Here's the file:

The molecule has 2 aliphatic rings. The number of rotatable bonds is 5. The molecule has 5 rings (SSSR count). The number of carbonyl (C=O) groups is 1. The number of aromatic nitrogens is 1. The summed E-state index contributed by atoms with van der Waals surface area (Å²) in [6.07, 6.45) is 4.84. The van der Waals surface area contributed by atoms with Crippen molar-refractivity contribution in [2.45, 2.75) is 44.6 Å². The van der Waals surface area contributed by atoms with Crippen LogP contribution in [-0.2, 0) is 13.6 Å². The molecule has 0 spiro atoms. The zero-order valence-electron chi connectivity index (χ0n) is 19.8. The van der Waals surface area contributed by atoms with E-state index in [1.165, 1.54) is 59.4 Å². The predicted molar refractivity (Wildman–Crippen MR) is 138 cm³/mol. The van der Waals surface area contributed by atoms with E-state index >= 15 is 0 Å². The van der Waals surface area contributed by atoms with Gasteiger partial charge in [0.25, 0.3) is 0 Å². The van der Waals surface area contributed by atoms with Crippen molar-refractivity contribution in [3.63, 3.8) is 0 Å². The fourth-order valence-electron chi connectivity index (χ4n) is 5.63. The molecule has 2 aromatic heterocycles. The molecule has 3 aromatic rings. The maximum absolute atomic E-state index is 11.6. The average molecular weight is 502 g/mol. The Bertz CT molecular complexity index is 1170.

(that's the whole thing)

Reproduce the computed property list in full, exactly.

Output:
The molecule has 2 aliphatic rings. The number of rotatable bonds is 5. The molecule has 5 rings (SSSR count). The number of carbonyl (C=O) groups is 1. The number of aromatic nitrogens is 1. The summed E-state index contributed by atoms with van der Waals surface area (Å²) in [6.07, 6.45) is 4.84. The van der Waals surface area contributed by atoms with Crippen molar-refractivity contribution in [2.45, 2.75) is 44.6 Å². The van der Waals surface area contributed by atoms with Crippen LogP contribution in [-0.2, 0) is 13.6 Å². The molecule has 0 spiro atoms. The zero-order valence-electron chi connectivity index (χ0n) is 19.8. The van der Waals surface area contributed by atoms with E-state index in [1.165, 1.54) is 59.4 Å². The predicted molar refractivity (Wildman–Crippen MR) is 138 cm³/mol. The van der Waals surface area contributed by atoms with E-state index >= 15 is 0 Å². The van der Waals surface area contributed by atoms with Gasteiger partial charge in [0.25, 0.3) is 0 Å². The van der Waals surface area contributed by atoms with Crippen molar-refractivity contribution in [3.63, 3.8) is 0 Å². The fourth-order valence-electron chi connectivity index (χ4n) is 5.63. The molecule has 2 aromatic heterocycles. The molecule has 3 aromatic rings. The maximum absolute atomic E-state index is 11.6. The average molecular weight is 502 g/mol. The Bertz CT molecular complexity index is 1170.